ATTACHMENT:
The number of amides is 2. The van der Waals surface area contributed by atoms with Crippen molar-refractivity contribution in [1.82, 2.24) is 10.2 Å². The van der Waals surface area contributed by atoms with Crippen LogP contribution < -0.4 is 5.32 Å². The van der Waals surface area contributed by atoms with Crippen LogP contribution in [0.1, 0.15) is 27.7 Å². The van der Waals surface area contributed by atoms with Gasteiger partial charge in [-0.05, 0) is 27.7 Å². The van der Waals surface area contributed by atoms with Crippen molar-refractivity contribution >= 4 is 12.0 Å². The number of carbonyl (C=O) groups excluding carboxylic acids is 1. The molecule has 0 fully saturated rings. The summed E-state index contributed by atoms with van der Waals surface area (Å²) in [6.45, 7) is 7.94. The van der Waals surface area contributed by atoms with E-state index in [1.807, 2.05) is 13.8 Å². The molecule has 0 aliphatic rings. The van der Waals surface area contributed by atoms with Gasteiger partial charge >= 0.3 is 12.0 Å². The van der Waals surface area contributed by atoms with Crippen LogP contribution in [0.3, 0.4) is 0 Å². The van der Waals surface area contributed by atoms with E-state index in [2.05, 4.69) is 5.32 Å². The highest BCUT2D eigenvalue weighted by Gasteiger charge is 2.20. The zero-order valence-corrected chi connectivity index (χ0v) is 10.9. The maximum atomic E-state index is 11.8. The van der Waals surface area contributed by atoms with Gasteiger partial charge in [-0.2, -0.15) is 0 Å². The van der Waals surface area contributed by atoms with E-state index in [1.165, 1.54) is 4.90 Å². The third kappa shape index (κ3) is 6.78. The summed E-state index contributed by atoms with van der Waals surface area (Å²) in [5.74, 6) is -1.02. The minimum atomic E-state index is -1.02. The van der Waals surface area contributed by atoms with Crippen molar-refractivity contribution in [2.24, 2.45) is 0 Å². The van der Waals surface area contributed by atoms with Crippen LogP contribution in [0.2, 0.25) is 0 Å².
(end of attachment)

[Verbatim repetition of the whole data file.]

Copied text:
The number of amides is 2. The van der Waals surface area contributed by atoms with Crippen molar-refractivity contribution in [1.82, 2.24) is 10.2 Å². The van der Waals surface area contributed by atoms with Crippen LogP contribution < -0.4 is 5.32 Å². The van der Waals surface area contributed by atoms with Crippen LogP contribution in [0.1, 0.15) is 27.7 Å². The van der Waals surface area contributed by atoms with Gasteiger partial charge in [-0.05, 0) is 27.7 Å². The van der Waals surface area contributed by atoms with Crippen molar-refractivity contribution >= 4 is 12.0 Å². The number of carbonyl (C=O) groups excluding carboxylic acids is 1. The molecule has 0 fully saturated rings. The summed E-state index contributed by atoms with van der Waals surface area (Å²) in [6.45, 7) is 7.94. The van der Waals surface area contributed by atoms with E-state index in [1.807, 2.05) is 13.8 Å². The molecule has 0 aliphatic rings. The van der Waals surface area contributed by atoms with Gasteiger partial charge >= 0.3 is 12.0 Å². The van der Waals surface area contributed by atoms with Crippen LogP contribution in [0.3, 0.4) is 0 Å². The van der Waals surface area contributed by atoms with E-state index in [2.05, 4.69) is 5.32 Å². The highest BCUT2D eigenvalue weighted by Gasteiger charge is 2.20. The zero-order valence-corrected chi connectivity index (χ0v) is 10.9. The maximum atomic E-state index is 11.8. The van der Waals surface area contributed by atoms with Gasteiger partial charge in [-0.2, -0.15) is 0 Å². The van der Waals surface area contributed by atoms with E-state index in [1.165, 1.54) is 4.90 Å². The third kappa shape index (κ3) is 6.78. The summed E-state index contributed by atoms with van der Waals surface area (Å²) in [5.74, 6) is -1.02. The minimum atomic E-state index is -1.02. The van der Waals surface area contributed by atoms with Crippen molar-refractivity contribution in [2.24, 2.45) is 0 Å². The van der Waals surface area contributed by atoms with Crippen LogP contribution in [0.2, 0.25) is 0 Å².